Global warming driving mass migration of marine life

Marine life is migrating from the equator to the tropics, according to a recent study published in the Proceedings of the National Academy of Sciences. The study shows that many species known to reside in the equator’s warm waters are migrating to cooler waters. Scientists behind the study have linked this situation to global warming, saying that water at the equator has become too warm for some species. 

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Traditionally, the equatorial regions are known to have more species diversity than the poles due to abundant food sources and warm waters. However, with the changing climate, environments for marine life are changing, too. As equatorial waters become less hospitable, many species are migrating for better conditions.

Related: Scientists search for cause of mass marine die-off in Russia

Researchers warn that if the situation continues, this migration will have serious ecological effects. The authors note that such a situation happened has occurred before. For example, about 252 million years ago, this type of species migration led to the death of about 90% of all marine species. When species migrate to other regions, they can affect the area’s natural food chain and overburden the environment. In turn, this can lead to the death of weaker species.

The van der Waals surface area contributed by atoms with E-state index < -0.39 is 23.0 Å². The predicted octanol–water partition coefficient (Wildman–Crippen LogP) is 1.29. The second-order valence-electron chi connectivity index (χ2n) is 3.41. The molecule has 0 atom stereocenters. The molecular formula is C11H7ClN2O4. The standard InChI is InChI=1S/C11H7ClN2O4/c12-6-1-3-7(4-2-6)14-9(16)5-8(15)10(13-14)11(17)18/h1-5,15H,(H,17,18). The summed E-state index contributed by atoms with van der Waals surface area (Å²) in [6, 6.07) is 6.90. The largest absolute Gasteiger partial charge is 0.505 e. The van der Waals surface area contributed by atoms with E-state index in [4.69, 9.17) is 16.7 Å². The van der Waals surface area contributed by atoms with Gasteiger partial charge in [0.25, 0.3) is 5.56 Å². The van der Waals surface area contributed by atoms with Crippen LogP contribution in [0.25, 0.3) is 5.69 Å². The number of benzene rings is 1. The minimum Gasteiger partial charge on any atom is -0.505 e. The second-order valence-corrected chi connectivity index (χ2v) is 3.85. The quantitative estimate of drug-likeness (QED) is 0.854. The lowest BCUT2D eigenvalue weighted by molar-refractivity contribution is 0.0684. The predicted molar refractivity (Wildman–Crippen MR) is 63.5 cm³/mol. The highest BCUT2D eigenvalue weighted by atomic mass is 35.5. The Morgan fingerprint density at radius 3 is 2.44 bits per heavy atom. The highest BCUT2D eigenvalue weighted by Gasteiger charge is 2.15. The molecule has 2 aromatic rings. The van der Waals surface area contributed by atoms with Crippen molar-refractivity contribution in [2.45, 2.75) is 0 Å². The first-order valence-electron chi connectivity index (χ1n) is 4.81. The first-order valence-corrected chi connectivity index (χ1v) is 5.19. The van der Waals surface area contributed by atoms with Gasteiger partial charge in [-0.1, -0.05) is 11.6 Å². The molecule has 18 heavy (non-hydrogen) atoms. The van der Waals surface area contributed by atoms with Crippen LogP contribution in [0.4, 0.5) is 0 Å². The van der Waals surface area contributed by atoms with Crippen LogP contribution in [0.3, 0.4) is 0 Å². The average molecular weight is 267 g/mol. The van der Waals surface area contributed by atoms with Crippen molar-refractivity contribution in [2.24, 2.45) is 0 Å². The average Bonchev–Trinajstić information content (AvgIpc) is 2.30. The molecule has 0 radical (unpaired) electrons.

Though global warming has not affected the equatorial regions as heavily as other parts of the globe, it still significantly impacts the area. Over the past 50 years, the equator has witnessed a temperature rise of about 0.6 degrees Celcius. While modest compared to temperature changes in polar regions, the equator’s rising temperature can be detrimental because “tropical species have to move further to remain in their thermal niche compared with species elsewhere.”

A 2015 study published in Nature Climate Change predicted that species richness would decline at low latitudes. The recent study found that species richness is greatest at around 30 degrees North and 20 degrees South. This could mean that many species are migrating from the equator to the cooler subtropics, and they may move even further if global warming continues.

Via EcoWatch

Lead image via Pixabay

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